What is SQC
Statistical Quality Control (SQC) is a method of controlling the quality of production output using statistical methods. This increases the likelihood that the production facility operates at its full potential.
Statistical Quality Control is an integral component of OEE and is therefore a key driver of the effectiveness of YOUR facility. SQC can be applied to any process where the “conforming product” (product meeting specifications) output can be measured. Key tools used in SQC include control charts; a focus on continuous improvement; and the design of experiments.
Collecting SQC sample data
Using an integrated approach such as that provided by Ignition, we can capture statistical quality measurements automatically via the control systems, via electronic links to Laboratory Information Systems (LIMS), or via manual entry. Automatic prompting ensures accurate and timely collection of data for quality analysis.
Reporting and displaying SQC data
Quality data can be freely reported, and displayed in a multitude of formats including:
- XBar – Range
- XBar – S
- P chart
- NP chart
- C chart
- U chart
There are many well documented rules for detecting “out of control”, or non-random conditions, in manufacturing processes. For example, the Western Electric Rules were first published in the Statistical Quality Handbook in 1956, and the Nelson rules were published in 1984. These rules were first postulated by Walter A Shewhart in the 1920’s.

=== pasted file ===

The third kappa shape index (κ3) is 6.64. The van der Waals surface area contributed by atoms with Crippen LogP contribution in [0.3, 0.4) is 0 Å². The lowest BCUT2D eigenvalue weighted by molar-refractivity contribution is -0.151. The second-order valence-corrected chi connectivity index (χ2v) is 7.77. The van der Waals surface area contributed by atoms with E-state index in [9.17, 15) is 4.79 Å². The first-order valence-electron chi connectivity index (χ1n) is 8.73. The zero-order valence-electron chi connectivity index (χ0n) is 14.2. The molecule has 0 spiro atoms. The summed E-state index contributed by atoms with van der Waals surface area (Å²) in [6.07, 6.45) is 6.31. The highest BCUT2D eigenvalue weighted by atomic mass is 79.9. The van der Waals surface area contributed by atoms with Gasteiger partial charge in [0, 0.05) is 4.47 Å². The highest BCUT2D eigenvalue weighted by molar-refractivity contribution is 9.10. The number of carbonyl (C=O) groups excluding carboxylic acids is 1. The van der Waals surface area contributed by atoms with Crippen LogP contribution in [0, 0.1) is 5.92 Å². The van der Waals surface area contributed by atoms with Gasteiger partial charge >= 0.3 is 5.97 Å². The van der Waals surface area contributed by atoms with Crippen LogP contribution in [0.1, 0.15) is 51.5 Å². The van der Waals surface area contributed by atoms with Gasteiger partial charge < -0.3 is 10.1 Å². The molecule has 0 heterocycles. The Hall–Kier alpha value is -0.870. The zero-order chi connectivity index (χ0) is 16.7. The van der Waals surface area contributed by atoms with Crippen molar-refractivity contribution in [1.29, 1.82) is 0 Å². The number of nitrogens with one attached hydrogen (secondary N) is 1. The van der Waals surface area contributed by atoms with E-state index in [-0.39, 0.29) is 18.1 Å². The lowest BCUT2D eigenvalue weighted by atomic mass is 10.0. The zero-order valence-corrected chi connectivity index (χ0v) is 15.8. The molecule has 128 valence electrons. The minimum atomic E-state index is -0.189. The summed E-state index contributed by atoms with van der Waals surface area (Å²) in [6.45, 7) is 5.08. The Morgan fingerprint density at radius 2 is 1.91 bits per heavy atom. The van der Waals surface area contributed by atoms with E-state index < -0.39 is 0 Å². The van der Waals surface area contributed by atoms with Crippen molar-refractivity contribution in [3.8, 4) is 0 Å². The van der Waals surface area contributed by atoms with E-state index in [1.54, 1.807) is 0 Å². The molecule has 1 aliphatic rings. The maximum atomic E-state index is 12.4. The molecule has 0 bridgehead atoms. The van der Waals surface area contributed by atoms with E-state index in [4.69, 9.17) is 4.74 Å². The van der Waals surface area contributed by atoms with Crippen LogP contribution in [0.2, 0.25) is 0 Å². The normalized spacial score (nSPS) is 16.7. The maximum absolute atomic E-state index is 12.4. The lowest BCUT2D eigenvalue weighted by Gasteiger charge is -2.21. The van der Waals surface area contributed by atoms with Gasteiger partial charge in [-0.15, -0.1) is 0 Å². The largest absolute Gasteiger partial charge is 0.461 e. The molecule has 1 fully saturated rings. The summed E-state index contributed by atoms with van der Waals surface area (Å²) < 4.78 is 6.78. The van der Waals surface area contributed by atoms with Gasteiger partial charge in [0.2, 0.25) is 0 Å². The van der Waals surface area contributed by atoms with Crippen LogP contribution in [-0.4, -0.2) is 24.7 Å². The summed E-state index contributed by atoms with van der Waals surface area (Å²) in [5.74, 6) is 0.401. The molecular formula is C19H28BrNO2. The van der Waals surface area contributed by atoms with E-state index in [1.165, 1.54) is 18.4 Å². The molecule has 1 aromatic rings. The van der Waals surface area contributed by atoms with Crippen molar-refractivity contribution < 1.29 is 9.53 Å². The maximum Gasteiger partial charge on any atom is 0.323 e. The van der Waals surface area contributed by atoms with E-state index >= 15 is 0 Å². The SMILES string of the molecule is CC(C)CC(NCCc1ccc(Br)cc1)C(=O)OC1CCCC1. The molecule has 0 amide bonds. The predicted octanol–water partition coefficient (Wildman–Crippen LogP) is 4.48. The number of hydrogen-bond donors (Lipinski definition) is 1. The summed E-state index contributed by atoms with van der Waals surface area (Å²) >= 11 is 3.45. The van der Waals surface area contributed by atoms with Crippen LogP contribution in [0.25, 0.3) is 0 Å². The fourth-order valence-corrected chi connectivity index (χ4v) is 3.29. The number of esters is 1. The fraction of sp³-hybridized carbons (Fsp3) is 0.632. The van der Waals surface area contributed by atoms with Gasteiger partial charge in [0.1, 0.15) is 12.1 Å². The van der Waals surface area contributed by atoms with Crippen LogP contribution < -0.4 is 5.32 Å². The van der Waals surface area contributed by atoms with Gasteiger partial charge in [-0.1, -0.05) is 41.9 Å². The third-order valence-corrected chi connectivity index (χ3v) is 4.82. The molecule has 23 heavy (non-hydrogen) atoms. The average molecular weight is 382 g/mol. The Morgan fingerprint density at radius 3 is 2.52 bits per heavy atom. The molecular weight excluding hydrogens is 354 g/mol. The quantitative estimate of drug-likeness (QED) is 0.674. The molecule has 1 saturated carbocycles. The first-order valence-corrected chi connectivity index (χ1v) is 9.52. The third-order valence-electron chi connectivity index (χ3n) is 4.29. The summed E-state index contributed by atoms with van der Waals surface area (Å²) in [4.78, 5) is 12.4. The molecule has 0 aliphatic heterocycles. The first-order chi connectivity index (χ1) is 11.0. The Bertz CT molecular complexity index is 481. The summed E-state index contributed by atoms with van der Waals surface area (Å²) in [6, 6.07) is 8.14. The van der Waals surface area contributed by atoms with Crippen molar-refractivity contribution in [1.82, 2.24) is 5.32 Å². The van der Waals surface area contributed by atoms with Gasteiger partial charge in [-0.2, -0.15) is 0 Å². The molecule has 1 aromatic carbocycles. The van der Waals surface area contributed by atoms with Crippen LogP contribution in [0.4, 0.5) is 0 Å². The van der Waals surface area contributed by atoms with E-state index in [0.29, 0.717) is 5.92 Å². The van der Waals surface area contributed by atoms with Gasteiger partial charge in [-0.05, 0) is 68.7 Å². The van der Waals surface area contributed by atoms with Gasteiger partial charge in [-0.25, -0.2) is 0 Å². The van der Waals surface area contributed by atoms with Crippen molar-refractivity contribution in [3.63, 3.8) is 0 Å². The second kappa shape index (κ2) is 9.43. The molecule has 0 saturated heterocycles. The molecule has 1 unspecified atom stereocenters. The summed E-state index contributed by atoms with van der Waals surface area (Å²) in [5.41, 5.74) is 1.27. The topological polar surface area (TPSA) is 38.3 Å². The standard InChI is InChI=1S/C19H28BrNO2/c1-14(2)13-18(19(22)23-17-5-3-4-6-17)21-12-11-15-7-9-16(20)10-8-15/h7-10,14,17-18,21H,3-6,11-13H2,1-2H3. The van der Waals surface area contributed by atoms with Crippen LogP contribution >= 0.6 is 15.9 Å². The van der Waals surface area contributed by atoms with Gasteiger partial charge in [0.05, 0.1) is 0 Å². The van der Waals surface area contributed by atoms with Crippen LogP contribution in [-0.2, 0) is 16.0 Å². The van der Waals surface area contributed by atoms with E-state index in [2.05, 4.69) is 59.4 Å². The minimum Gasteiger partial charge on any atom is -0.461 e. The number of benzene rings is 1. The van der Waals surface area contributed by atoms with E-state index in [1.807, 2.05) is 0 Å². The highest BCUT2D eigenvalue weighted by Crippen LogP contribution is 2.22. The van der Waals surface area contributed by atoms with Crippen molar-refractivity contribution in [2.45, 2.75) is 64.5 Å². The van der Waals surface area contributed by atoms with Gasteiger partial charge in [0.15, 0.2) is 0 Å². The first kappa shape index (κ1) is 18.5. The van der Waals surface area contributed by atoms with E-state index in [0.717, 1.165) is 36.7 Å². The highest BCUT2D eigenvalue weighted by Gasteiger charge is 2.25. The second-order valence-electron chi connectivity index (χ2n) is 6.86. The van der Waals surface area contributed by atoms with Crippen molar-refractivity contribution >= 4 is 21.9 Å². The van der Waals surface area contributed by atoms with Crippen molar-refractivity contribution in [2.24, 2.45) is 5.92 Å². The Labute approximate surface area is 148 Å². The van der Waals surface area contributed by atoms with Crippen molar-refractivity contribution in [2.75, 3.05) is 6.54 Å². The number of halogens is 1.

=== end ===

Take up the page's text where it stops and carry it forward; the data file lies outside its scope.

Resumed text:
Some examples of SQC rules that are applied to data sample points are:
- One point is more than 3 standard deviations from the mean
- Nine (or more) points in a row are on the same side of the mean
- Six (or more) points in a row are continually increasing (or decreasing)
- Fourteen (or more) points in a row alternate in direction, increasing then decreasing
- Two (or three) out of three points in a row are more than 2 standard deviations from the mean in the same direction
- Four (or five) out of five points in a row are more than 1 standard deviation from the mean in the same direction
- Fifteen points in a row are all within 1 standard deviation of the mean on either side of the mean
- Eight points in a row exist, but none within 1 standard deviation of the mean, and the points are in both directions from the mean
OpMetriks solutions can provide these rules as standard features. In addition, any user defined rules may be applied to YOUR data samples to alert YOU when YOUR process is out of control.